A number of players have been likened to Lionel Messi and Tottenham star Marcus Edwards is certainly not the first. However, he is helped by the fact that the presence of Argentine manager Mauricio Pochettino provides a great platform for him to develop. The former Southampton boss never shies away from giving young players an opportunity in the first team. However, he will not have an opportunity to pick Edwards for a few months, as the player appears to have suffered an injury that will keep him out of action until December.
Pochettino was recently complaining about tiredness as a factor in the club’s dropped points against West Brom and Bournemouth. The midweek rest could come as a welcome point for some of the club’s overused stars, while also presenting a viable platform for the youngsters to impress the manager.
Edwards would have been one of the first names on the team sheet given his talent, but the player has been ruled out until December in a major blow for the club. Twisting his ankle during training means that the 17-year-old is unlikely to be back in the next six or seven weeks. The beginning of the Christmas fixture schedule also puts a lot of pressure on the manager and the players; young names are usually not involved in the team sheet during this period and any first-team opportunities for Edwards may come in the FA Cup action at the start of next year. Speaking ahead of the game, Pochettino said:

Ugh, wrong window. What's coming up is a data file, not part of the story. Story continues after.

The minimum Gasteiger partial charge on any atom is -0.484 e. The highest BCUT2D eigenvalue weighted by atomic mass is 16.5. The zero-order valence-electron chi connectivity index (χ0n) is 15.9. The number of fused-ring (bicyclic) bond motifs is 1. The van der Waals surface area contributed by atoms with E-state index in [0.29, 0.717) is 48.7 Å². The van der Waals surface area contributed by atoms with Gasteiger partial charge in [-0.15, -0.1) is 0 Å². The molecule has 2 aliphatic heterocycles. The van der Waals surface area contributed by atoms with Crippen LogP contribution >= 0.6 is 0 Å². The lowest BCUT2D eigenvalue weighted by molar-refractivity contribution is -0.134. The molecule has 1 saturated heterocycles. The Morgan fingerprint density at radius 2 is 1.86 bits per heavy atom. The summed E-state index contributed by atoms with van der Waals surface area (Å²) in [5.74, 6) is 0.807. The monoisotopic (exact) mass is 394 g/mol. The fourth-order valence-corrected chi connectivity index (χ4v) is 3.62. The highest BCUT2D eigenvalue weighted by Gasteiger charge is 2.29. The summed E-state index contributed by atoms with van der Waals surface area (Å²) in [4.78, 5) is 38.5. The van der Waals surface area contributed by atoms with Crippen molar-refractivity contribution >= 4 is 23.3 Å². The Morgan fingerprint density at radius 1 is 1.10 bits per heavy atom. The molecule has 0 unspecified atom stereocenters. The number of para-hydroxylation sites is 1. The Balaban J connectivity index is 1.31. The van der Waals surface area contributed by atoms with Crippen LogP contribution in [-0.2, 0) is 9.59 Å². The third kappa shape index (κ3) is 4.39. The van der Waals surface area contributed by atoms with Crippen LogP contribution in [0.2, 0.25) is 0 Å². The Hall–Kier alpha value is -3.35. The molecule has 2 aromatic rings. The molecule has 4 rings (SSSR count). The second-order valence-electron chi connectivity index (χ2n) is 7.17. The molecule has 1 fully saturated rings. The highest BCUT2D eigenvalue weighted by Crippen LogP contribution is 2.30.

“He’s [Edwards] injured, he got an injury the day before in Leverkusen and he twisted his ankle. He’s recovering from his injury and is not available for six or seven weeks now.”
The England U19 player has largely been likened with Messi since he is a left footed attacking midfielder just like the famous Argentine. He made his debut for the club in the 5-0 win over Gillingham in the EFL Cup earlier in the campaign. Pochettino claims that a number of clubs would be after the signature of the player had he been playing in South America or lesser known leagues. Always a hard negotiator when it comes to transfers, chairman Daniel Levy is unlikely to even contemplate selling the player at this stage.
“It is cultural,” Pochettino explained. “Maybe if Marcus Edwards were born in Brazil or Argentina, today he would be one of the most interesting prospects in football in the world. Maybe all the big teams would be fighting to buy him.
“But he is at Tottenham, he is in England and, at 17, he is still a kid. We cannot appreciate he is a man, nearly a man, and he deserves to play.
“The qualities – it’s only looks, his body and the way that he plays – remind me a little bit of the beginning of Messi,” Pochettino said. (Daily Mirror quoted Edwards as “Mini Messi”)
Pochettino admits that clubs often find the easy route of achieving success – signing players at the peak of their careers rather than developing young names. Spurs have developed a tradition for being a haven for talented youngsters, as they know that they will get the opportunities in the first team if they prove their quality. Edwards is likely to make a Premier League appearance if he continues his development in the same manner.